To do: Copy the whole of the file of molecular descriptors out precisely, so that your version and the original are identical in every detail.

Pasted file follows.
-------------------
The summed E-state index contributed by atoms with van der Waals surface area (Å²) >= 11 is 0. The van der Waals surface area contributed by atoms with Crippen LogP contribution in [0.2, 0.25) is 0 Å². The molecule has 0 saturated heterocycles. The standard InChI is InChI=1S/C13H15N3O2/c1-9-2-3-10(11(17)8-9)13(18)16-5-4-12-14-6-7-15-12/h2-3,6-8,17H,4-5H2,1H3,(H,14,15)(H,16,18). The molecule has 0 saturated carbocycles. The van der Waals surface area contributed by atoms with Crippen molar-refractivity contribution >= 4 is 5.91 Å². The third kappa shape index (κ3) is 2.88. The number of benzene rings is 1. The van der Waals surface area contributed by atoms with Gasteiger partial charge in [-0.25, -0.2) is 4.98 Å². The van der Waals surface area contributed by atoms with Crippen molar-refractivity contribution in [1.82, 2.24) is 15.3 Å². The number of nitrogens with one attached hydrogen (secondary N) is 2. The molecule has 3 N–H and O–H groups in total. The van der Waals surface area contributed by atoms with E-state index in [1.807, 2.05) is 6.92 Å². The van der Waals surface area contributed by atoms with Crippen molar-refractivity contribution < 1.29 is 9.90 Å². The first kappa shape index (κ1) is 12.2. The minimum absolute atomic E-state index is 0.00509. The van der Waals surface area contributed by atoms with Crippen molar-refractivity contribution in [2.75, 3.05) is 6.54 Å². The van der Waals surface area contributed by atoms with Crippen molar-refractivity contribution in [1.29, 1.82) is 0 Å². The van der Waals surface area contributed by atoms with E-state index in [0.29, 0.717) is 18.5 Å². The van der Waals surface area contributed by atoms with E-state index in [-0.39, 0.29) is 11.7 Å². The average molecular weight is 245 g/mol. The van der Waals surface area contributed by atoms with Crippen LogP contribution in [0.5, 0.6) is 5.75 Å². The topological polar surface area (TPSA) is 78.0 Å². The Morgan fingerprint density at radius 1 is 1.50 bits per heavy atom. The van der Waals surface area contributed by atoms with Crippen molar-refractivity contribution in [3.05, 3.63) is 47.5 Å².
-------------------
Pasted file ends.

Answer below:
The summed E-state index contributed by atoms with van der Waals surface area (Å²) >= 11 is 0. The van der Waals surface area contributed by atoms with Crippen LogP contribution in [0.2, 0.25) is 0 Å². The molecule has 0 saturated heterocycles. The standard InChI is InChI=1S/C13H15N3O2/c1-9-2-3-10(11(17)8-9)13(18)16-5-4-12-14-6-7-15-12/h2-3,6-8,17H,4-5H2,1H3,(H,14,15)(H,16,18). The molecule has 0 saturated carbocycles. The van der Waals surface area contributed by atoms with Crippen molar-refractivity contribution >= 4 is 5.91 Å². The third kappa shape index (κ3) is 2.88. The number of benzene rings is 1. The van der Waals surface area contributed by atoms with Gasteiger partial charge in [-0.25, -0.2) is 4.98 Å². The van der Waals surface area contributed by atoms with Crippen molar-refractivity contribution in [1.82, 2.24) is 15.3 Å². The number of nitrogens with one attached hydrogen (secondary N) is 2. The molecule has 3 N–H and O–H groups in total. The van der Waals surface area contributed by atoms with E-state index in [1.807, 2.05) is 6.92 Å². The van der Waals surface area contributed by atoms with Crippen molar-refractivity contribution < 1.29 is 9.90 Å². The first kappa shape index (κ1) is 12.2. The minimum absolute atomic E-state index is 0.00509. The van der Waals surface area contributed by atoms with Crippen molar-refractivity contribution in [2.75, 3.05) is 6.54 Å². The van der Waals surface area contributed by atoms with Crippen molar-refractivity contribution in [1.29, 1.82) is 0 Å². The van der Waals surface area contributed by atoms with E-state index in [0.29, 0.717) is 18.5 Å². The van der Waals surface area contributed by atoms with E-state index in [-0.39, 0.29) is 11.7 Å². The average molecular weight is 245 g/mol. The van der Waals surface area contributed by atoms with Crippen LogP contribution in [0.5, 0.6) is 5.75 Å². The topological polar surface area (TPSA) is 78.0 Å². The Morgan fingerprint density at radius 1 is 1.50 bits per heavy atom. The van der Waals surface area contributed by atoms with Crippen molar-refractivity contribution in [3.05, 3.63) is 47.5 Å².